Before Pearl Harbor redefined the political landscape, Hollywood tended to tiptoe into the troubled international scene by bending the formulas of genre pics, twisting tropes like pretzels to serve new purposes. It helped give protective ‘cover’ against non-neutrality charges, but also made for odd bedfellows, as in this pic where near-schizophrenic plot-turns become both dramatically ridiculous & politically fascinating. Act One, finds Clark Gable & Rosalind Russell meeting-cute & ‘scoping-out’ the Bombay scene as rival jewel thieves. By Act Two, they’re joined at the hip and on the run in unchartered political waters. Act Three lands them in China where Gable, disguised as a British officer, winds up fighting in the real war & taking real casualties while Roz frets for her soldier boy. Vet helmer Clarence Brown can’t pull the separate pieces together (who could?), but he seems happiest in the middle section, upping the level of romantic fatalism between Gable & Russell with atmospheric lensing from William Daniels. Check out the composition & lighting in a cramped ship cabin scene where an open port window keeps catching a bit of Russell’s face as she & Gable fall in love. It’s the sort of visual movie-making magic Brown & Daniels once gave Garbo. (On a less happy note, the film uses full Yellow-Face make-up for Peter Lorre’s venal ship’s captain. He did better in the MR. MOTO pics with just a pair of glasses.) Once it gets going, this likable film does manage to show off the famed M-G-M polish, the faked Eastern locations are particularly impressive, just don’t expect to find much substance (or even structure) under the hard shiny gloss.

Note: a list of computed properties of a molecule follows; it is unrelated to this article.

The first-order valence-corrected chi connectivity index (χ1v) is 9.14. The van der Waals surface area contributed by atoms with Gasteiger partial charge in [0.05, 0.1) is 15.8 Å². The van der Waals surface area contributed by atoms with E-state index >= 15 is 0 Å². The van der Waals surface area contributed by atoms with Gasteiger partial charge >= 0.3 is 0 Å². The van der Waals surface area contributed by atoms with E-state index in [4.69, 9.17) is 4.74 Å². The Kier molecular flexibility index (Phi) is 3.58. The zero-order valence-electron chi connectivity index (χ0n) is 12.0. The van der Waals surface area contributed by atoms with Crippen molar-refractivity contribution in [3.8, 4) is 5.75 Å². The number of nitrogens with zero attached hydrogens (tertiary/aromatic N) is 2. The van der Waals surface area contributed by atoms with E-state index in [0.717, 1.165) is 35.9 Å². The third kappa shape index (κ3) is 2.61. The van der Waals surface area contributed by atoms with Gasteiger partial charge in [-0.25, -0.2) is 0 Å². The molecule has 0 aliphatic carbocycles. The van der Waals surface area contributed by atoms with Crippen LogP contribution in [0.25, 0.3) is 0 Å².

DOUBLE-BILL: Leo McCarey had Cary Grant & Ginger Rogers goose-step thru equally strange hoops in ONCE UPON A HONEYMOON/’42.
SCREWY THOUGHT OF THE DAY: You really can see the making of George Clooney at times in Gable on this one. And fans of John Huston’s THE MAN WHO WOULD BE KING/’75 can get a good idea of what Gable might have been like in the Sean Connery role by watching this. (Gable & Bogart were Huston’s original casting ideas when he first dreamed of making the Kipling story.)